Use this URL to cite or link to this record in EThOS: http://ethos.bl.uk/OrderDetails.do?uin=uk.bl.ethos.665059
Title: Interpretive communities at work and play in the built environment
Author: Bennett, Luke
ISNI:       0000 0004 5346 4685
Awarding Body: Sheffield Hallam University
Current Institution: Sheffield Hallam University
Date of Award: 2015
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Abstract:
Via a series of case study investigations this programme of studies applies the related concepts of ‘interpretive communities’ (Fish 1980) and ‘communities of practice’ (Wenger 1998) to the contemplation of, and interaction with, a variety of seemingly mundane places and structures within the built environment (principally cemetery gravestones, trees, abandoned military bunkers and an industrial hillside). It takes from these and other related theorists a broadly social constructivist concern to show how discursive practices render phenomena known or noticed but also inflects these seemingly idealist notions with a materialist (and pragmatist) sensibility, namely that ideas give significance to matter, but that matter exists anyway, shapes human agency and can act back upon meaning-making. The programme explores and asserts the importance of this co-production, this matter/meaning entanglement (Barad 2007; Hodder 2012) by exploring the ‘as practiced’ imprint of law and hobbies upon the built environment. The concern is to show both the multiplicity and the robustness of particular ways of engaging with such structures and places amongst certain professional and recreational communities – and also of some of the structural similarities in their meaning-making. Thus we strangely find seemingly counter-cultural ‘urban explorers’ performing building surveying as a hobby, we find land managers projecting wild ‘learned’ anxieties onto nondescript (and perfectly safe) assets, and we find local communities excavating rich meaning – in play and reminiscence – in the detritus of a landfill site. The programme thus provides both a practical and theoretical contribution towards understanding how places and structures become feared (as liabilities) or loved (as treasures) and of the logics and processes by which this occurs. It thus contributes to studies of the geographies of law, enthusiasm, exploration and heritage and to the sociologies of lay knowledge, law, organisation and also to material culture studies.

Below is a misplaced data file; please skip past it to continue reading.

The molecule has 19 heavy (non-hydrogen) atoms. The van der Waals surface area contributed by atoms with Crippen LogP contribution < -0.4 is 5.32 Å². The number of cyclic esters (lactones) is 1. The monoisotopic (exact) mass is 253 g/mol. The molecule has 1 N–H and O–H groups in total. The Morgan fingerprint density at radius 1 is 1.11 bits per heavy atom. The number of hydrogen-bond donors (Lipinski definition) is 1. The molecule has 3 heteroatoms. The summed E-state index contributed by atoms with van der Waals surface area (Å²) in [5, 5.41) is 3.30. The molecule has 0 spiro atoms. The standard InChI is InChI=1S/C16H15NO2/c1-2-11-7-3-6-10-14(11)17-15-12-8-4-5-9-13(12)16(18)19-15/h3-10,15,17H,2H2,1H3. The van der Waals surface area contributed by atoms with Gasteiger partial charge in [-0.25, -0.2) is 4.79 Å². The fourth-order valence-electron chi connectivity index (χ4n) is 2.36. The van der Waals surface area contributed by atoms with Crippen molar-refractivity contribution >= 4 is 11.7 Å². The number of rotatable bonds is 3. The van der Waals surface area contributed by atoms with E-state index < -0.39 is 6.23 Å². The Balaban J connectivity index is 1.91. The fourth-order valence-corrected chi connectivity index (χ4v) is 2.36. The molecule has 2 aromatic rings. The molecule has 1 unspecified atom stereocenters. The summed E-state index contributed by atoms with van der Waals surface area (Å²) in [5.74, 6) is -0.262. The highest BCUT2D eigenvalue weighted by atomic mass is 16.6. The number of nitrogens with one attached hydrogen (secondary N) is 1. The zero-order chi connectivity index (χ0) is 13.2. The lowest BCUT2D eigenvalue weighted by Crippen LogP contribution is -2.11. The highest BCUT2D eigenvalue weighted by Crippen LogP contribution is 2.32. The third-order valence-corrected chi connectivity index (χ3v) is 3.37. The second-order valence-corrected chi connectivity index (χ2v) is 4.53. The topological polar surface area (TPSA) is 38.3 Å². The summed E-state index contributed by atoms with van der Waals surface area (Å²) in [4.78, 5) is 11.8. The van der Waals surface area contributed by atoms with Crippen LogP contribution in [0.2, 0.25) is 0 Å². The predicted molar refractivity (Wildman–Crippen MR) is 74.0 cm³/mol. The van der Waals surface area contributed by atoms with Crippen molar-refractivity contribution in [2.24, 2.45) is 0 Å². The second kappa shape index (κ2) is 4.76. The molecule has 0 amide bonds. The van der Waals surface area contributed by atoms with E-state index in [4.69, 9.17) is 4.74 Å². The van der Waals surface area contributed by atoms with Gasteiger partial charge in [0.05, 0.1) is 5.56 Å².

Supervisor: Not available Sponsor: Not available
Qualification Name: Thesis (Ph.D.) Qualification Level: Doctoral
EThOS ID: uk.bl.ethos.665059  DOI: Not available
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